Too early to assess toll of Japan quake on Minn. exports With the fallout from the earthquake still unfolding, it's unclear whether the turmoil in Japan will cause a big revenue loss for Minnsota firms -- and whether the state's exporters will see a dropoff in sales to Minnesota's third largest foreign market.5:24 p.m.
At Japanese Plant, Four Reactors Now Involved
There was a third explosion at the Fukushima Daiichi nuclear plant Tuesday — at yet a third reactor. Officials also revealed there was a fire. That makes four reactors now involved. Experts are still struggling to understand the cause of an explosion and also a fire at the badly damaged nuclear reactor complex in Japan. A significant pulse of radioactive gas went into the atmosphere as a result of these events — though the levels have since subsided according to Japanese officials. Japan has evacuated residents within 12 miles of the plant as a precaution. Michele Norris talks to NPR's Richard Harris, who has the latest from Tokyo about the nuclear reactor crisis in Japan.
Explainer: What Are Spent Fuel Rods?
During a nuclear reaction, fuel rods generate a tremendous amount of heat. After most of the fuel has been used, the rods are removed from the reactor and kept in a separate cooling pool nearby. Problems cooling these pools have officials worried that the spent rods could overheat and melt.
International Group Provides Aid In Japan
Robert Siegel speaks to Lasse Petersen, international director of one of the many relief agencies trying to help in Japan. It's called Shelter Box, and it distributes boxes of aid to families who are displaced. Each box contains blankets, cooking equipment, and a tent for as many as 10 people. Petersen joins us from Tokyo. He's just returned from Sendai, and he'll return there after picking up more supplies in Tokyo.
Intel CEO: 'Tax Holiday' Could Create More Jobs
Paul Otellini says the U.S. needs to do more than attract more investment and the right kind of human capital to spur job growth. To compete with Asia, he says, the government needs to give companies more tax incentives to build factories.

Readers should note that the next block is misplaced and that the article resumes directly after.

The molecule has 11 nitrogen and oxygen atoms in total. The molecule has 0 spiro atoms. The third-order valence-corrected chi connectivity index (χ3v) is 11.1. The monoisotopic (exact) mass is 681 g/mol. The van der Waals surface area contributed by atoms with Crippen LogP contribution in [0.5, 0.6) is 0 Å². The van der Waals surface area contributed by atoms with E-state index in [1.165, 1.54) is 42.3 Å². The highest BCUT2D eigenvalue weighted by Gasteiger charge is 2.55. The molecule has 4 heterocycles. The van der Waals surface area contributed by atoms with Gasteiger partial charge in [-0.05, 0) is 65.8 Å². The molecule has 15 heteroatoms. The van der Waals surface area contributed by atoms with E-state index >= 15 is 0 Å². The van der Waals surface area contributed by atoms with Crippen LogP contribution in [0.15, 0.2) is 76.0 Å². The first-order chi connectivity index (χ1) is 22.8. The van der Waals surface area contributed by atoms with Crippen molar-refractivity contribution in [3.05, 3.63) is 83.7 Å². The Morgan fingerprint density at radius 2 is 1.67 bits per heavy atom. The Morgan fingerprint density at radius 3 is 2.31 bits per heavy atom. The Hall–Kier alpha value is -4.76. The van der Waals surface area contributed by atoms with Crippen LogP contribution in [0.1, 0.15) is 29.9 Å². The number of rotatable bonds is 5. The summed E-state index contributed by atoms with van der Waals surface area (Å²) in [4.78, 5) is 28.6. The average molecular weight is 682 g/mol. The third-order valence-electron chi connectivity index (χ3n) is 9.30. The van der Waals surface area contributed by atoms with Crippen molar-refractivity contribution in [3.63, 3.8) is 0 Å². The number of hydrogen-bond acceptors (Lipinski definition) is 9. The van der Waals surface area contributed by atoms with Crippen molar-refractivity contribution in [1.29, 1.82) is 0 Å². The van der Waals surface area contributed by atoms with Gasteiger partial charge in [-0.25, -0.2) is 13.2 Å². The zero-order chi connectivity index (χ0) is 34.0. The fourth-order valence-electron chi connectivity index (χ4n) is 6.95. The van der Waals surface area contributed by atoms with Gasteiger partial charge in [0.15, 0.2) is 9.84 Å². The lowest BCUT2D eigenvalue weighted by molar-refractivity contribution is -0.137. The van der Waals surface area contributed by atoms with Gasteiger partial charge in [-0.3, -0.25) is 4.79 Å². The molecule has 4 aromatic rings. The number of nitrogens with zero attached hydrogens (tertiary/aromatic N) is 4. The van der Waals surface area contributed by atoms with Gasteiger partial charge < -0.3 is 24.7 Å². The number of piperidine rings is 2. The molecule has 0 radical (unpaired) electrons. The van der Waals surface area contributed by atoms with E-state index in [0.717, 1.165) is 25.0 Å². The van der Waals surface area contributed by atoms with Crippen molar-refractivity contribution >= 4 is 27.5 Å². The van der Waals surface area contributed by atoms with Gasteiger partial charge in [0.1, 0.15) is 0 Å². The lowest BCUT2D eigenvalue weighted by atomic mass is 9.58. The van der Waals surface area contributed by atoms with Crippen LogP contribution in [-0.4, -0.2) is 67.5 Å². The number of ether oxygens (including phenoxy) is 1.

Libya Puts 'Al-Qaida Affiliate' On Stage
Libya's government has been insisting it's not at war with its own people. Officials claim Islamist radicals from outside Libya are behind the uprising. And Tuesday, they set out to prove it — showing journalists a prisoner whose story neatly fits the profile the government has been highlighting.
Egypt Moves Ahead With Vote Despite Concerns
Egypt's military rulers are charging ahead with a referendum scheduled for Saturday that will determine who can run for president. The referendum is widely opposed by the leaders of the country's revolution. "Why rush at the expense of democracy?" asks Mohamed ElBaradei.
GOP Calls To Overhaul Social Security Grow Louder
The Republican push to shake up the nation's premier retirement program is part of a larger effort to rein in deficit spending. They want Democrats — and especially President Obama — to join their cause, and share whatever political pain may come with it.
The Road To An American 'El Sistema'
A free program provides music education for hundreds of thousands of youth in Venezuela. Now, music educators are trying to bring the system to the U.S.
DVD Picks: 'Waste Land'
Bob Mondello's DVD pick this week is Waste Land, a documentary about transforming trash into a mammoth art project. It was recently nominated for an Academy Award.
Japanese Flee Area Near Nuclear Power Plant
After another explosion was reported at the Fukushima Daiichi nuclear plant, Japan's prime minister announced that those living within about a 20-mile radius should stay inside their homes. But many did the exact opposite: They packed their cars or got into buses — and headed west.